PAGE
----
Medicinal chemistry is the application of chemical research techniques to the synthesis of pharmaceuticals. During the early stages of medicinal chemistry development, scientists were primarily concerned with the isolation of medicinal agents found in plants. Today, scientists in this field are also equally concerned with the creation of new synthetic drug compounds. Medicinal chemistry is almost always geared toward drug discovery and development.
Medicinal chemistry research is an important area of research that is performed in many university labs. As an assistant professor at the University of Maryland School of Pharmacy, Alex Mackerell, Jr. has done research on cocaine and cocaine analogs to develop drugs for the treatment of cocaine addiction. His research, however, was not solely focused on just getting a product, but also on understanding basic chemical reactions and their properties. "We were interested in the physical properties and in the underlying mechanisms of cocaine," he says. The purpose of the research was to develop a cocaine antagonist that would cause ill effects when cocaine is ingested. This type of research characterizes the research being conducted in academic environments.
Grace Lee is using her bachelor's degree in pharmaceutical chemistry for a different kind of drug development. She is a part of a team of analytical chemists at the National Institute of Health (NIH) who formulate drugs that could be used to treat patients with very rare diseases. These formulations are called orphan drugs because they are used to treat diseases found in only small portions of the population. "We try to develop a treatment either from scratch or from research that has already been done in other countries," she says. "My job is challenging because it requires working with several different compounds at one time." Everyday she relies on her knowledge from her undergraduate courses in analytical and organic chemistry. She uses this basic chemistry training when testing and retesting compounds for safety and efficacy, which is the measure of how well a drug product works in the human body.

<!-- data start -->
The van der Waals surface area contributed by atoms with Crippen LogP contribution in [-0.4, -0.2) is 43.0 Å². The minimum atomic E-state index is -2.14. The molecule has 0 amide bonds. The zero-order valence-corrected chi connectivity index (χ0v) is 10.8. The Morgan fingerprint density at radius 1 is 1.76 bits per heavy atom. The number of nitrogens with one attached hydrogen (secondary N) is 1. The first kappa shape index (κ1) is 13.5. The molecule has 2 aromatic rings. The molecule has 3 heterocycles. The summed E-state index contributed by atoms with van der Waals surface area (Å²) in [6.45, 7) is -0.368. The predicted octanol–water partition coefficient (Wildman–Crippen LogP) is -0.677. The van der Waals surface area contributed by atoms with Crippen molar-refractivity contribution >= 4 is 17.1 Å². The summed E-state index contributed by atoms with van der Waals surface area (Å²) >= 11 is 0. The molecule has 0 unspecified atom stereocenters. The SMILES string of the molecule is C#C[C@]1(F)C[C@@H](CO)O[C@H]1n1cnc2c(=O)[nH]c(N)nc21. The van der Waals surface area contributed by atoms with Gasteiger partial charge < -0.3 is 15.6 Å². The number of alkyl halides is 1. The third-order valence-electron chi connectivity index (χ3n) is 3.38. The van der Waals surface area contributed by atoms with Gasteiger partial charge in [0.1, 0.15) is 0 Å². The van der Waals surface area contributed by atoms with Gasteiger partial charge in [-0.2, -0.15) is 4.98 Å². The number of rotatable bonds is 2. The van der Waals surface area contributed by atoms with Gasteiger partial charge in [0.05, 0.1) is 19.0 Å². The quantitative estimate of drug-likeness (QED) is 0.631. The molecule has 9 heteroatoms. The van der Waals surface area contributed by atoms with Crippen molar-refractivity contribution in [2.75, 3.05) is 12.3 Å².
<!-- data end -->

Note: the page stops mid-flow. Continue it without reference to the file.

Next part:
Chemists as the U.S. Food and Drug Administration (FDA) review new drug applications from pharmaceutical companies and are also responsible for reviewing the processes by which the substances are made. These chemists do not work in a laboratory, but their role in medicinal chemistry is important. Charles Kumkumian is the assistant director of the Office of Drug Evaluation for the FDA that, he says, is the largest regulatory group in the world, employing more than 9,000 people. He says that there are about 900 chemists employed in various functions throughout FDA. Ten percent of these are chemists who review new drug applications for entirely new therapeutic entities. An equal number of chemists review additional new drug applications that are generic formulas or over-the-counter dosages.
The focus on development of new synthetic drug compounds has resulted in the incorporation of many other disciplines, such as biochemistry and molecular biology, into medicinal chemistry. "Medicinal chemistry involves working in teams with scientists from a variety of other disciplines," says James Kaminski, a senior principal scientist at Schering Plough. "There is a lot of collaboration between chemists and biologists while searching for a lead on a new drug or doing research on a preclinical drug candidate. Then, when you look into the drug safety profile, you work with toxicologists and pharmacologists."
Joel Barrish, group/project leader in pharmaceutical and drug discovery research at Bristol-Myers Squibb, says that most of his time is spent coordinating the synthetic chemistry efforts of chemists in his group with other members of the project working group outside of chemistry. These areas include biology, computer-aided design, x-ray crystallography, metabolism and pharmacokinetics, legal and regulatory affairs, clinical, franchise management, pharmaceutics, and process research chemistry. Barrish says, "Working in teams is essential to discovering drugs because many different aspects of a molecule must be defined to identify a candidate for clinical studies." He adds, "Medicinal chemistry is the drug discovery engine that provides the tools for the rest of the organization so they can determine the importance of particular biological targets. Kaminski also believes that understanding and interacting with other scientists is key to being successful in this area. Most medicinal chemists find that the opportunity to do research with other scientists while helping to new drugs is an exciting part of their work. Barrish says, "Drug discovery research is a highly creative and stimulating work environment where people are driven to succeed by personal and scientific objectives, and the desire to contribute to society's well-being.